Umbrian Bread: Baking Inspirations from Central Italy
Cooking “a l’Italienne” in summertime is one of my absolute favorite ways to enjoy these warmer months. With mouthwatering images from the World Expo in Milano this year, it is harder than ever to avoid all that Italy is sharing with the world community. The cuisine is brave, thoughtful, patient, and soulful. Italy’s food popularity soared to new heights in Europe and North America in the early 20th century and hasn’t looked back (and rightfully, why would it?) Embraced by all social strata we can see that Italian food is going nowhere fast, fortunately.
The Bell Kitchen is traveling outside the usual comforts & pleasures of French cooking this week – not only for taste but for baking technique. I have been blessed to have strolled the streets of Venice, Trieste, and Milan and saw the shop windows blanketed in men’s tailored suits, licorice-black lacquered shoes, and the rows of cafe awnings that seem to swim down narrow alleyways infinitely. I took in the the grand piazzas, opulent opera houses, labyrinthine canals, and the weathered Italian doors pimpled from years of sea breeze and ocean salt.
Some of my favorite books are set in Italy; “Death in Venice” by Thomas Mann or my absolute favorite play, “The Merchant of Venice” by Shakespeare. It’s hard to be short of inspiration. With the northern Alps or the southern islands one could see why this is so – and coupled with food? Yes, please! A friend L. said to me this morning, “Adam, you can drive 20km in any direction and find a complete different cuisine.” As an Italian, he only makes me want to visit more of his country. “This summer,” I silently consider in mind.
Italian cuisine truly varies by region and recipes are handed down from one generation to the next. The recipe below (2 recipes in fact) hail from Umbria – a central Italian region. The bread is rolled out as a flatbread and the dough is filled with Pecorino romano cheese. Although the bread itself can be enjoyed with no accompaniments, you can explore adding herbs, sauces, and textures as I have done; sundried tomatoes, olives, Gorgonzola, garlic, and rucola. It made for a perfect treat the other night and surely will be my next starter at one of our cocktail parties in downtown Prague.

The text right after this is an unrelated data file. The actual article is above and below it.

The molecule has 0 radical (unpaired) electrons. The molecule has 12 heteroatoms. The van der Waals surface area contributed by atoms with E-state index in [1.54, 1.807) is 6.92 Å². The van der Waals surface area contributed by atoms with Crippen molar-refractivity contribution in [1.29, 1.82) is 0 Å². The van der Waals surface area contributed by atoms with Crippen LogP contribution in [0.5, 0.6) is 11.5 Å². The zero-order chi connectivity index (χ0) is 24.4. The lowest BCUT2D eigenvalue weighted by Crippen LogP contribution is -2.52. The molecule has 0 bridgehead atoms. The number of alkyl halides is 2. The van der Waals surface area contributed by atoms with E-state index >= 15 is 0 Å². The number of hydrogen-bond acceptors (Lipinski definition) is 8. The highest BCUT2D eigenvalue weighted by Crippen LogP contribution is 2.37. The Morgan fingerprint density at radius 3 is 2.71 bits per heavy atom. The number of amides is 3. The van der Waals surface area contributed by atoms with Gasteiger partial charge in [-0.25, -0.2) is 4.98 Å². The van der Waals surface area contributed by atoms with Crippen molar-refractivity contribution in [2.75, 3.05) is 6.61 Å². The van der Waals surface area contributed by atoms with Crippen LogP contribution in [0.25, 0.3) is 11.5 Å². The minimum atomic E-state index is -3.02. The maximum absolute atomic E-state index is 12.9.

I have baked Italian breads before and, going forward, will keep this Umbrian bread my baking repertoire – an absolute summer delight.
- 3 1/3 cup (400 grams) AP flour
- 1 1/2 cup (180 grams of Pecorino romano (freshly-grated)
- 1 large egg
- 2 tbsp EVOO
- 1 tsp salt
- 1 tbsp + 1 tsp (16 grams) dry yeast
- 1 1/2 cup (200 grams) of cold water
- Preheat oven to 430 F (220 C) - cover baking rack with parchment baking paper.
- In a large bowl, combine flour, yeast, and salt. Add the cheese and egg. Thoroughly combine and slowly add the water, bits at a time.
- Once your dough is elastic and pulls away from your hands, create a ball & set the dough to rest for minimum 1 hour, covered, away from drafts.
- Once ready, roll out your dough to 1/2 inch thickness to desired shape, poke dough with a fork, and pinch the edges. Bake for 17-20 minutes, centered in your oven, until browned.
- To serve: Brush on EVOO and a sprinkle of Pecorino romano
- Umbrian bread can be enjoyed by itself or with varying toppings decided by the homecook such as sundried tomatoes, rucola, prosciutto, or olives. The bread itself is delicious when paired with a fresh Italian salad and a regional red Italian wine.
- Umbrian Bread
- 3/4 cup chopped sundried tomatoes (in oil)
- 1/2 cup diced black olives (pitted)
- 1/4 cup chopped fresh basil
- 1 clove garlic, minced
- 1/2 cup Gorgonzola cheese
- EVOO / Freshly-cracked pepper
- Preheat oven to 350 F (180 C) and center your baking rack
- In a small sauce pan, combine chopped tomatoes in oil, olives, garlic and basil. Gently combine and warm over medium heat to blend flavors. Add chopped basil in the last 2 minutes. Set aside.
- Brush on extra virgin olive oil evenly to coat bread. Add your sauce mixture and pinches of Gorgonzola and bake for 10 minutes. For 3 minutes, move the rack to the broiler and melt cheese thoroughly.
- To serve: Top with fresh rucola generously, a drizzle of EVOO, and a crack of pepper
- Optional: try adding some red chili flakes or capers. Additionally you can add anchovies and create a traditional Puttanesca sauce over your bread. Pair with a Chianti -- makes for an excellent appetizer at a cocktail party.